Sony should be proud of their tremendous accomplishment with Spider-Verse, and they even managed to win the Academy Award for Best Animated Feature — a spot practically reserved for Disney. It truly deserves recognition as not only one of the best superhero movies of the decade, but one of the best period. (Sarah Truesdale)
26.) La La Land
“Here’s to the ones that dream, foolish as they may seem.”
La La Land is a two-hander that emphasizes the importance of following your dreams while still acknowledging that sometimes what you truly desire has been right there all along. With an ending that packs a wallop, Damien Chazelle pretty much cemented himself as one of the most talented filmmakers of our generation, somehow following up the tense Whiplash with a musical that checks all the boxes while still feeling new. Even with its obvious inspiration from movies like The Umbrellas of Cherbourg, La La Land is a movie about two people trying to attain their dreams in different ways, but each lifting the other up and carrying a profound impact on the other’s life.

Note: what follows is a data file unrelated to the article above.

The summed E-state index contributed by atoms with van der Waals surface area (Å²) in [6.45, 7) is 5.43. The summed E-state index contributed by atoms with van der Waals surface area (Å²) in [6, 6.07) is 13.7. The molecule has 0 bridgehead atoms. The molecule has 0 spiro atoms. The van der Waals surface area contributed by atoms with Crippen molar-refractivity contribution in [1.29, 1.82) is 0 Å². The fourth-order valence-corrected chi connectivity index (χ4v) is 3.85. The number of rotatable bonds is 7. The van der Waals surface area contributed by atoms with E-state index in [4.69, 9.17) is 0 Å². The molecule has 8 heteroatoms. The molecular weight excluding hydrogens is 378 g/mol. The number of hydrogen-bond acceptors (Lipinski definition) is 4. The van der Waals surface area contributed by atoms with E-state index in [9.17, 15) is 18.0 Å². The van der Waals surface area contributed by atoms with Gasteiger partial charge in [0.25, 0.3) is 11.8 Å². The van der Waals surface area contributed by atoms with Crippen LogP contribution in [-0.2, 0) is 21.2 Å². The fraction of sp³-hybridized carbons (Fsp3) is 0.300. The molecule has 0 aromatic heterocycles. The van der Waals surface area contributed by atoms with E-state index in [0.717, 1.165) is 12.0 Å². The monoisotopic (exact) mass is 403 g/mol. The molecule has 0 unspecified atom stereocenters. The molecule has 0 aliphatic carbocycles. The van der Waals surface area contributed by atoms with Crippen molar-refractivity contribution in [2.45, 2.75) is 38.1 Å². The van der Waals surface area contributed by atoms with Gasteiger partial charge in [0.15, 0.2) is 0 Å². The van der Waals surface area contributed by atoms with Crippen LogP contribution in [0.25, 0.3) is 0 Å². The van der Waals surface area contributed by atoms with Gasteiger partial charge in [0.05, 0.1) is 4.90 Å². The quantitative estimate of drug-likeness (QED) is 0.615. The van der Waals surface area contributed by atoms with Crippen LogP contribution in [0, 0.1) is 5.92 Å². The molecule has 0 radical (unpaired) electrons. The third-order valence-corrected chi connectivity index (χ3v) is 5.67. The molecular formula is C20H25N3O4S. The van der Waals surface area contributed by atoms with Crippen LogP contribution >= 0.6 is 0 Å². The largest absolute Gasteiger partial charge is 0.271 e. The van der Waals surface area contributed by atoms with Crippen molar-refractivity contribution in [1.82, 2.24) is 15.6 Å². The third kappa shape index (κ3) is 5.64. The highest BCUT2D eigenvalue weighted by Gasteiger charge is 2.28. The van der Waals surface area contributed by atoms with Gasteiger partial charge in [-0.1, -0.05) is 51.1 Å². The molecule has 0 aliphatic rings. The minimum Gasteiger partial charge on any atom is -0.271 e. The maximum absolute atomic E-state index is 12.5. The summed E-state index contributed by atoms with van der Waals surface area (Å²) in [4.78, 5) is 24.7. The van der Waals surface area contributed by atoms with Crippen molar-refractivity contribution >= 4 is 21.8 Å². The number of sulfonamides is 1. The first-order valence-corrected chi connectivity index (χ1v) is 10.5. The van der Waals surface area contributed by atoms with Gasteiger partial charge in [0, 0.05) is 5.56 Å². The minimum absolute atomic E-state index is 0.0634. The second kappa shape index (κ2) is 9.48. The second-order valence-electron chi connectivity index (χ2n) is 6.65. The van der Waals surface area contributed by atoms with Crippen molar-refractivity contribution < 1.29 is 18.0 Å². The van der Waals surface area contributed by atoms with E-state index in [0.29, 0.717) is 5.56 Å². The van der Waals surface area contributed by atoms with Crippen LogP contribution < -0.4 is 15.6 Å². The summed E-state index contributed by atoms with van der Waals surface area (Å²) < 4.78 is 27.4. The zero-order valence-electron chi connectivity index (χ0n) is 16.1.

As Sebastian (Ryan Gosling) struggles with pursuing his own dream, his life intersects with Mia (Emma Stone), an aspiring actress and writer. Their relationship blooms out of mutual respect for the other’s dreams, which places a spotlight on love’s place in fueling creativity and bringing out the best in people. At the same time, Chazelle recognizes the difficulty in supporting someone else while putting all your effort and time into your own art. It’s a balancing act, and when the film confronts the difficulties, that is when La La Land ascends beyond simply being a musical about following your dreams.
“City of Stars” and “Audition” (The Fools Who Dream) are just two of the many standout songs from Justin Hurwitz’s incredible soundtrack. They also carry that sadness even among their most triumphant moments. The big musical numbers are gargantuan in scale, with “Another Day of Sun” really driving home the aspirations of those sucked into the vortex of Los Angeles. Juxtaposed against the final “What-if” scenario, Chazelle leverages the cost of being steadfast in your ambitions with the romance of being swept up in the moments along the way.